Group fights ‘dark money’ influence in Georgia politics
ATLANTA (AP) — Activists, politicians and watchdog groups from across the partisan spectrum are joining forces to fight the influence of so-called “dark money” in Georgia politics.
The new group aims to monitor spending by outside groups in November’s general election and draft proposed legislation for next year’s state legislative session to strengthen Georgia’s campaign finance laws.
The coalition links several well-known conservative groups with some liberal-leaning and nonpartisan watchdog groups.
Leaders include Debbie Dooley of the Atlanta Tea Party; Republican state Sen. Josh McKoon; Kay Godwin of Georgia Conservatives in Action; Sara Henderson of Common Cause Georgia; and William Perry of Georgia Ethics Watchdogs.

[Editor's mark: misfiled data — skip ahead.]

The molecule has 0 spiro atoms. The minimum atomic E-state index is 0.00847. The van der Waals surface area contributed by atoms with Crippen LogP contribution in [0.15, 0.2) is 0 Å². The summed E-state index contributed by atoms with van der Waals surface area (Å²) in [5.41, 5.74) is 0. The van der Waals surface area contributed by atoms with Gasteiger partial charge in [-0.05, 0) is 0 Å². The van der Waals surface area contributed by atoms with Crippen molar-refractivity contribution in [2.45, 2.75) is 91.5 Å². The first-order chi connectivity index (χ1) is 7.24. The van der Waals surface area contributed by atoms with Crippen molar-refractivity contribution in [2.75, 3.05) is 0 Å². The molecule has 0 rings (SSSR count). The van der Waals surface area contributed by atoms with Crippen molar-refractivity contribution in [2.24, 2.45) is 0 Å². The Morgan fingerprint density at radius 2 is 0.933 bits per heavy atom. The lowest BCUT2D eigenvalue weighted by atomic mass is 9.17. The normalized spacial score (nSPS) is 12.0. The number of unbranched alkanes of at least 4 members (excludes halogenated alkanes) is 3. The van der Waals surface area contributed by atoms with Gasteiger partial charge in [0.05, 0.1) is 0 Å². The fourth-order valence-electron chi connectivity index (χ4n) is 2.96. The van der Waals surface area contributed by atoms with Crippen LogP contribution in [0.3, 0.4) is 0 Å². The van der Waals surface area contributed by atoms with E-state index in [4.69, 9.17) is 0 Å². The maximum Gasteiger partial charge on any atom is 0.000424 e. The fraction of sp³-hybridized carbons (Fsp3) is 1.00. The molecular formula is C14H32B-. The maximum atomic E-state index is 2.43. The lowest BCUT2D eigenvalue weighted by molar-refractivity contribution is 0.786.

The group calls itself the Georgia Coalition for Transparency and Ethics, Perry said in a statement.
Critics use the term “dark money” to describe funds spent to influence elections by groups including nonprofit organizations that are not required by federal law to disclose their donors.
Coalition members say such funds may have been a deciding factor in the Republican primary for Georgia’s lieutenant governor, in which Geoff Duncan upset the heavily favored David Shafer. Outside groups reported spending millions to tip the race.
“The trend toward well financed third-party expenditures that are set up to elect or defeat candidates for office, not to advocate for issues, has accelerated exponentially over that time,” McKoon, who endorsed Shafer, said in a statement.
“The people of our state have a right to know who is underwriting these multimillion dollar campaign efforts,” McKoon said.
The group wants to hear from voters who receive “questionable mail pieces or who hear or see commercials or other advertisements by non-candidate committees or other organizations.”